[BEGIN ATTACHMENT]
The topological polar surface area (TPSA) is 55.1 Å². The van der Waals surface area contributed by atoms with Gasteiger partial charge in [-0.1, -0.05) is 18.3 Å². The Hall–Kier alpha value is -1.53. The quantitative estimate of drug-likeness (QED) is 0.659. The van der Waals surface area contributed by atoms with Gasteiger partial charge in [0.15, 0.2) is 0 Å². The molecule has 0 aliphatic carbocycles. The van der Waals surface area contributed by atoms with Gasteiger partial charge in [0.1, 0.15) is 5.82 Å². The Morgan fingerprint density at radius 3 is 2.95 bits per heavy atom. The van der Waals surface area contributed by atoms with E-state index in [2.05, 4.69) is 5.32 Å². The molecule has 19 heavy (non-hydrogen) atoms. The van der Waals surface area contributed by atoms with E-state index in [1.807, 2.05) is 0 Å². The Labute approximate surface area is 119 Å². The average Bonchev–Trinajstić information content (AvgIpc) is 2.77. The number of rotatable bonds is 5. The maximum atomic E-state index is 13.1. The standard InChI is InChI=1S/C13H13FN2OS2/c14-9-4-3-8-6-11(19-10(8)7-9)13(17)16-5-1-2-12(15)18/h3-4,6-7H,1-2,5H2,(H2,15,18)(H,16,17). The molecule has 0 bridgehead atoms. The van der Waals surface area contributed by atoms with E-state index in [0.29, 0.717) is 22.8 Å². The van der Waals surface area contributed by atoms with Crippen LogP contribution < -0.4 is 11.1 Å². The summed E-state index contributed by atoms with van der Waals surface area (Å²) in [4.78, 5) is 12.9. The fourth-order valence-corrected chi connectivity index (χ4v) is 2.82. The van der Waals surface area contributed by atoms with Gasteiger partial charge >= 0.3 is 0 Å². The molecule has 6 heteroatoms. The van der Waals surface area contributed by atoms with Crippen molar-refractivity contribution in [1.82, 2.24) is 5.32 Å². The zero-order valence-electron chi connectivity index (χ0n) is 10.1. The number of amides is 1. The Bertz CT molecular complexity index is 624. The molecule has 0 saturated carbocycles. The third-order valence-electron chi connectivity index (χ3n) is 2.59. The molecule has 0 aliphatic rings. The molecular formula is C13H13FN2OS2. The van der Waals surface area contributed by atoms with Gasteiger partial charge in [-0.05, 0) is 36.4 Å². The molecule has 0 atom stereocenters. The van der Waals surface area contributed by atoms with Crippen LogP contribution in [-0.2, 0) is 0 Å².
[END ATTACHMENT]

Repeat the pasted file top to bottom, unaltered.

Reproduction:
The topological polar surface area (TPSA) is 55.1 Å². The van der Waals surface area contributed by atoms with Gasteiger partial charge in [-0.1, -0.05) is 18.3 Å². The Hall–Kier alpha value is -1.53. The quantitative estimate of drug-likeness (QED) is 0.659. The van der Waals surface area contributed by atoms with Gasteiger partial charge in [0.15, 0.2) is 0 Å². The molecule has 0 aliphatic carbocycles. The van der Waals surface area contributed by atoms with Gasteiger partial charge in [0.1, 0.15) is 5.82 Å². The Morgan fingerprint density at radius 3 is 2.95 bits per heavy atom. The van der Waals surface area contributed by atoms with E-state index in [2.05, 4.69) is 5.32 Å². The molecule has 19 heavy (non-hydrogen) atoms. The van der Waals surface area contributed by atoms with E-state index in [1.807, 2.05) is 0 Å². The Labute approximate surface area is 119 Å². The average Bonchev–Trinajstić information content (AvgIpc) is 2.77. The number of rotatable bonds is 5. The maximum atomic E-state index is 13.1. The standard InChI is InChI=1S/C13H13FN2OS2/c14-9-4-3-8-6-11(19-10(8)7-9)13(17)16-5-1-2-12(15)18/h3-4,6-7H,1-2,5H2,(H2,15,18)(H,16,17). The molecule has 0 bridgehead atoms. The van der Waals surface area contributed by atoms with E-state index in [0.29, 0.717) is 22.8 Å². The van der Waals surface area contributed by atoms with Crippen LogP contribution < -0.4 is 11.1 Å². The summed E-state index contributed by atoms with van der Waals surface area (Å²) in [4.78, 5) is 12.9. The fourth-order valence-corrected chi connectivity index (χ4v) is 2.82. The van der Waals surface area contributed by atoms with Gasteiger partial charge >= 0.3 is 0 Å². The molecule has 6 heteroatoms. The van der Waals surface area contributed by atoms with Crippen molar-refractivity contribution in [1.82, 2.24) is 5.32 Å². The zero-order valence-electron chi connectivity index (χ0n) is 10.1. The number of amides is 1. The Bertz CT molecular complexity index is 624. The molecule has 0 saturated carbocycles. The third-order valence-electron chi connectivity index (χ3n) is 2.59. The molecule has 0 aliphatic rings. The molecular formula is C13H13FN2OS2. The van der Waals surface area contributed by atoms with Gasteiger partial charge in [-0.05, 0) is 36.4 Å². The molecule has 0 atom stereocenters. The van der Waals surface area contributed by atoms with Crippen LogP contribution in [-0.2, 0) is 0 Å².